Beyond Outrage: What has gone wrong with our economy and our democracy, and how to fix it - Robert B. Reich (2012)
Part Two. The Rise of the Regressive Right
People who call themselves conservative Republicans offer one option for what to do about all this, but their option would make matters worse. Their goal is not to conserve the best of what we now have; it is to return America to a time long before we achieved it. In truth, their agenda is regressive rather than conservative. They believe in social Darwinism, and many will stop at nothing to get their way. Their strategy is to divide working Americans and to convince them of the truth of a few very big lies.
The Rebirth of Social Darwinism
A fundamental war has been waged in this nation since its founding between progressive forces pushing us forward and regressive forces pulling us backward. We are in that battle once again.
Progressives believe in openness, equal opportunity, and tolerance. Progressives assume we’re all in it together: We all benefit from public investments in schools and health care and infrastructure. And we all do better with strong safety nets, reasonable constraints on Wall Street and big business, and a truly progressive tax system. Progressives worry when the rich and privileged become powerful enough to undermine democracy.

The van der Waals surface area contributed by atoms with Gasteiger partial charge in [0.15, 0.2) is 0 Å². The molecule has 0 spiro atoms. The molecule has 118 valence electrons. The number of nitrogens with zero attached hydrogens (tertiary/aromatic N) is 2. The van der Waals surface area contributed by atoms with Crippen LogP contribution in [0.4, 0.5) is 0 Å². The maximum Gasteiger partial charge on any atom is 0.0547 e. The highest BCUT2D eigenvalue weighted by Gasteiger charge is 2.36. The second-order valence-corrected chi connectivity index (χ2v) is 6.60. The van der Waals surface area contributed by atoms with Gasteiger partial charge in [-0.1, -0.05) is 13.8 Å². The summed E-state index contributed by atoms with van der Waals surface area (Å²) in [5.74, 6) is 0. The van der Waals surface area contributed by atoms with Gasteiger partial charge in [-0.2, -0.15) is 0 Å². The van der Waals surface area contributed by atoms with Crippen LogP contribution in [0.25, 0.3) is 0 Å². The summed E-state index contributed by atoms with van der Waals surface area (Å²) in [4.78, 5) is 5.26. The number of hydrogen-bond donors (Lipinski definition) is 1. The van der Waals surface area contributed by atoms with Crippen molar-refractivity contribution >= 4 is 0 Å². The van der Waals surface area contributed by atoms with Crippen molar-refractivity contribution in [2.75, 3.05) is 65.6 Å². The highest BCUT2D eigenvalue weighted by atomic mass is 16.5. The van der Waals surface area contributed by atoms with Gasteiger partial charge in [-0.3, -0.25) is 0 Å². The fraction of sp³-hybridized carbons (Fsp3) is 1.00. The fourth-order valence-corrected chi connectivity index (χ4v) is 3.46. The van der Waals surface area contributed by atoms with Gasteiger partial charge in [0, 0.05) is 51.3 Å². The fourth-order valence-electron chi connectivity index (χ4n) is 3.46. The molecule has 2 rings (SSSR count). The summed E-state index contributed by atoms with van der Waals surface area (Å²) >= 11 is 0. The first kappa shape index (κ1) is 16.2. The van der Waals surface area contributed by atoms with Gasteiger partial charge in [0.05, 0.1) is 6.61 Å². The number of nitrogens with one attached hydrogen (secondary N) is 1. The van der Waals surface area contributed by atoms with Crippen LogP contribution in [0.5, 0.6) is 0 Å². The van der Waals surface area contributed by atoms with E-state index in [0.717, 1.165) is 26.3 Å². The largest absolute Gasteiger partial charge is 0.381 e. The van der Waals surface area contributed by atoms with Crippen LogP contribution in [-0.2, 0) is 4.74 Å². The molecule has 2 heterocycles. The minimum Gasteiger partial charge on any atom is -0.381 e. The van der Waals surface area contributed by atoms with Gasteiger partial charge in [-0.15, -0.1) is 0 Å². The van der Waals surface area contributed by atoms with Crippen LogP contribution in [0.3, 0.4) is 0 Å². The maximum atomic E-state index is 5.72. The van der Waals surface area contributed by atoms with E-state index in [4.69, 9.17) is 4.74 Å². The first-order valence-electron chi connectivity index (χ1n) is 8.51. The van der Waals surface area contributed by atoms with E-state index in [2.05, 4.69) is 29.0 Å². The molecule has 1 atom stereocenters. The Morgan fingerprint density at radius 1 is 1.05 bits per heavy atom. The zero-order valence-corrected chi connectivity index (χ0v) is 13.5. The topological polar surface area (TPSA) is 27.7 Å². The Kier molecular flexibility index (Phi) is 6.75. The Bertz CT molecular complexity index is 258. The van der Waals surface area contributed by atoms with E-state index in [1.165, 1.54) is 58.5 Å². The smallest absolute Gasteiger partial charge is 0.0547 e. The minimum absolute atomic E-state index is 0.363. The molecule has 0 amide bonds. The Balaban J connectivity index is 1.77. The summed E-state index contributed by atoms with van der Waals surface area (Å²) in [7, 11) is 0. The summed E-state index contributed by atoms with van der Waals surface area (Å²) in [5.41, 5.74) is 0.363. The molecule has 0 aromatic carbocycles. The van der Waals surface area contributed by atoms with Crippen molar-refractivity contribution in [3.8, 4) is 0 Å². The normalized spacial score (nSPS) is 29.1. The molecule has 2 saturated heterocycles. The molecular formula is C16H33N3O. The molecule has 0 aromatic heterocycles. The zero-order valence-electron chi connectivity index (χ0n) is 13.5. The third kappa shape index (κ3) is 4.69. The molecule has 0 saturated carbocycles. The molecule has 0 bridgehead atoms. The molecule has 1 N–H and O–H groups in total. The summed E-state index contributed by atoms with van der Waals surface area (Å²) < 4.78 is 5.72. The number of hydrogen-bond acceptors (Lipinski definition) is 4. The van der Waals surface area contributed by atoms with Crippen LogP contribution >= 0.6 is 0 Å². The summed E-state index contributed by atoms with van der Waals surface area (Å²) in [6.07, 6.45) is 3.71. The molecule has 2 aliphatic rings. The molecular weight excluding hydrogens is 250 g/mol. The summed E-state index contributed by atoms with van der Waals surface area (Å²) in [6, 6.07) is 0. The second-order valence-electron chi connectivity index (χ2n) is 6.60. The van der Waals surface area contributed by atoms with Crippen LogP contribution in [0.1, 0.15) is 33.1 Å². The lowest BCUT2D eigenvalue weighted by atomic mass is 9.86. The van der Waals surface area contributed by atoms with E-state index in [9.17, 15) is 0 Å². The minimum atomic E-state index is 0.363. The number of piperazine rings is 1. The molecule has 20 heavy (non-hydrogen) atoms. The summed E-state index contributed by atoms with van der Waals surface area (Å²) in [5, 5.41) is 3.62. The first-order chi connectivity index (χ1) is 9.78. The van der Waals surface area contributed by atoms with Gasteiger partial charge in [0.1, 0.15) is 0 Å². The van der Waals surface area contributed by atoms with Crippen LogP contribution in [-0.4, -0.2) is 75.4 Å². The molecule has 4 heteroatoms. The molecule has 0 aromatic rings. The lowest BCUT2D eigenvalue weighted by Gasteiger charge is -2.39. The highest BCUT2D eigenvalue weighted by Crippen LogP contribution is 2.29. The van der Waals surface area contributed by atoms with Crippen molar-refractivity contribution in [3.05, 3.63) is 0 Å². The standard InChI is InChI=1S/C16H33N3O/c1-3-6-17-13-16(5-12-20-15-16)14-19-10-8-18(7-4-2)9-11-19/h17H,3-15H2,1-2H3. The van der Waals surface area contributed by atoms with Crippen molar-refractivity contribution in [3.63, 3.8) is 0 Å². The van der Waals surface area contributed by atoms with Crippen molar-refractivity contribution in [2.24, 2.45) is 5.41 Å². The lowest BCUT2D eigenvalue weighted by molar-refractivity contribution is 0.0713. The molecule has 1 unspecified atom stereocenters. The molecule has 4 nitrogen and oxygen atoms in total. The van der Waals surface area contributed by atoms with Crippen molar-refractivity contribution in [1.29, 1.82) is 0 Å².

Regressives take the opposite positions. Right now their most prominent members are the House majority leader, Eric Cantor; the House budget chief, Paul Ryan; the former Speaker Newt Gingrich; the former senator Rick Santorum; the former majority leader Dick Armey; Governor Rick Perry; Representative Michele Bachmann; the former governor Sarah Palin; Representative Ron Paul; and the former governor Mitt Romney (to the extent he has any consistent principles at all); along with the antigovernment guru Grover Norquist, several Fox News anchors, the Supreme Court justices Antonin Scalia and Clarence Thomas, and the Republican strategist Karl Rove. Behind them—funding their activities but remaining out of the spotlight—are the media mogul Rupert Murdoch, the billionaires Charles and David Koch, and a coterie of other moneyed interests on and off Wall Street who view the regressive movement as their best means of maintaining their power and privilege and accumulating even more.